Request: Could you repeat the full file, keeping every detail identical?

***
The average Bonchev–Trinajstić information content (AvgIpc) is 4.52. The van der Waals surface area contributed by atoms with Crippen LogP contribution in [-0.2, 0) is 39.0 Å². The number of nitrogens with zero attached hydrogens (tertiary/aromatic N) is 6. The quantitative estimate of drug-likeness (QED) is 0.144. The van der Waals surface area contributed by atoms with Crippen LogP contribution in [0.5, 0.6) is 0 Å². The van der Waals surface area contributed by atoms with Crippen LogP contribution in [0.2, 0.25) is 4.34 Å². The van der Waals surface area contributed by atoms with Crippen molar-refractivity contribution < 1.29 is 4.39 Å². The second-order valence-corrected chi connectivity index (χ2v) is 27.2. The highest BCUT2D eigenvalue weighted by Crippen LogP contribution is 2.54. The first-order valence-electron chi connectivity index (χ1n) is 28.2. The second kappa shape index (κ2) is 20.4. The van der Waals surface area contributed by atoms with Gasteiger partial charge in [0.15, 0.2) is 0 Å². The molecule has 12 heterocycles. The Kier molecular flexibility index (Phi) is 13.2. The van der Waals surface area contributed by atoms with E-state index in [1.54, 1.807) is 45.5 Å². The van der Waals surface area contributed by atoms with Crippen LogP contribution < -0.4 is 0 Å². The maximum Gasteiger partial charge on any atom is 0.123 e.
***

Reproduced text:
The average Bonchev–Trinajstić information content (AvgIpc) is 4.52. The van der Waals surface area contributed by atoms with Crippen LogP contribution in [-0.2, 0) is 39.0 Å². The number of nitrogens with zero attached hydrogens (tertiary/aromatic N) is 6. The quantitative estimate of drug-likeness (QED) is 0.144. The van der Waals surface area contributed by atoms with Crippen LogP contribution in [0.5, 0.6) is 0 Å². The van der Waals surface area contributed by atoms with Crippen LogP contribution in [0.2, 0.25) is 4.34 Å². The van der Waals surface area contributed by atoms with Crippen molar-refractivity contribution < 1.29 is 4.39 Å². The second-order valence-corrected chi connectivity index (χ2v) is 27.2. The highest BCUT2D eigenvalue weighted by Crippen LogP contribution is 2.54. The first-order valence-electron chi connectivity index (χ1n) is 28.2. The second kappa shape index (κ2) is 20.4. The van der Waals surface area contributed by atoms with Gasteiger partial charge in [0.15, 0.2) is 0 Å². The molecule has 12 heterocycles. The Kier molecular flexibility index (Phi) is 13.2. The van der Waals surface area contributed by atoms with E-state index in [1.54, 1.807) is 45.5 Å². The van der Waals surface area contributed by atoms with Crippen LogP contribution < -0.4 is 0 Å². The maximum Gasteiger partial charge on any atom is 0.123 e.